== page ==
Many Hindus are vegetarian. This is often an expression of faith or outlook towards life. A vegetarian diet may offer several important health advantages. However there have been concerns about whether vegetarians get enough protein. This is even more so for individuals who weight train or participate in other kinds of intense training, because protein requirements are raised in such individuals. However with a bit of know how about protein sources, there is no reason why a vegetarian can’t get enough protein to build an impressive physique. Knowledge is the key.
Protein is of course the key building block to many of the body’s tissues, including muscle. Protein is composed of different amino acids. Out of these eight are termed ‘essential amino acids’. It is vital that the dietary protein contains plenty of these. The problem is that while most animal sources of dietary protein contain all of the essential amino acids, most vegetable proteins do not. But don’t panic, all is not lost.
First of all, dairy protein is a good source of all the essential amino acids. So it can be called a ‘complete protein’. It is a better protein than most meat. Milk, yoghurt and cheese should form an important part of any healthy vegetarian diet, more so for somebody who’s trying to build up. These foods can contain a lot of fat. To get around this, you can switch to reduced fat varieties which are now quite widely available.
The only natural vegetable food that is a complete protein is soybeans. Cereals (such as wheat, barley, corn and rice) are quite rich in protein, but are missing in one of the essential amino acids (lysine). Beans (of all types, including peas) are also not a complete source of protein, but are great sources of lysine, as well as being very rich in protein overall.
The implication of this is that if you eat a cereal with any kind of bean, you have a great complete source of protein, even though individually they are not complete sources. This combination has been used to good affect by many a fitness enthusiast. From the point of view of protein, peanuts are classified in the same category as beans, while all other nuts are classified in the same category as cereals. Some other vegetables such spinach are reasonable protein sources, and can be used to boost up the protein content of a meal, provided that a complete source of protein is otherwise present. Veggie burgers have variable amounts of protein, depending on what was used to make them. The “meat-substitute” ones are usually quite high in protein.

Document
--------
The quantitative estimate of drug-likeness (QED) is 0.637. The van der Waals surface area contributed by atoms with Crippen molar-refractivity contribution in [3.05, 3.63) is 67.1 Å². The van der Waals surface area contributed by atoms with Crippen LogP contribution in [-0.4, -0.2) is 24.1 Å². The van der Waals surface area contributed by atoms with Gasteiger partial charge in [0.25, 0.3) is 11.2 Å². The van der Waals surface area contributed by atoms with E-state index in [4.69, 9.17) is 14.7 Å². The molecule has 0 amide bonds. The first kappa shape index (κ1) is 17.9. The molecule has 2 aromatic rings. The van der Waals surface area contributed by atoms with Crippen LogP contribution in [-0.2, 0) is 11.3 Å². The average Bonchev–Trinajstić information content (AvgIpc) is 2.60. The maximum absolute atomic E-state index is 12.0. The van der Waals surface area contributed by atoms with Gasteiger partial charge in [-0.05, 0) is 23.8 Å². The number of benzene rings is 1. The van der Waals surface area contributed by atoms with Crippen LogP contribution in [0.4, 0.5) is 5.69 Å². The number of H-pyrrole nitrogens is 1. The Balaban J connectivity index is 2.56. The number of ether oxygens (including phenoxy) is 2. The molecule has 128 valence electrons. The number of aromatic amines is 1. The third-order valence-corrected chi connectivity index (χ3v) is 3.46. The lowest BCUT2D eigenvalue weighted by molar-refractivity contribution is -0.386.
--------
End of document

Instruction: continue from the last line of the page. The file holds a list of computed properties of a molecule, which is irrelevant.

It is crucial for someone who is doing intensive weight training to get complete protein in every single meal. There are different ways to ensure this. One of these is to use intelligent food combinations. For example beans on toast is a protein rich combination, providing all the essential amino acids. Other “intelligent combinations” include rice and dhal, idli sambhar, chapattis with any kind of Indian dish that contains beans, peanut butter sandwiches and many others.
Alternatively, make sure that a dairy product (not including butter, ghee and cream – these have had virtually all protein removed) is present as part of the meal. Cereal and milk, cottage cheese with salad, jacket potato with cheese, and even simply pizza are all good meals (or snacks) in terms of protein. Even having a pot of fruit yoghurt at the end of a meal will ensure that the meal has at least some complete protein source. Be warned – avoid eating chips alone as an entire meal. They provide little worthwhile nutrition of any kind.
For a person who really wants to build up, at least four of five meals or even six meals a day may be required. Some of these can be snacks (even just a large glass of milk). Try your best to get some protein at breakfast. Finally, a word on protein supplements. They will definitely come in useful if you are trying to muscle up a lot, or if you for whatever reason can’t eat properly. But for many people they will not be necessary, provided the advice in this article is followed.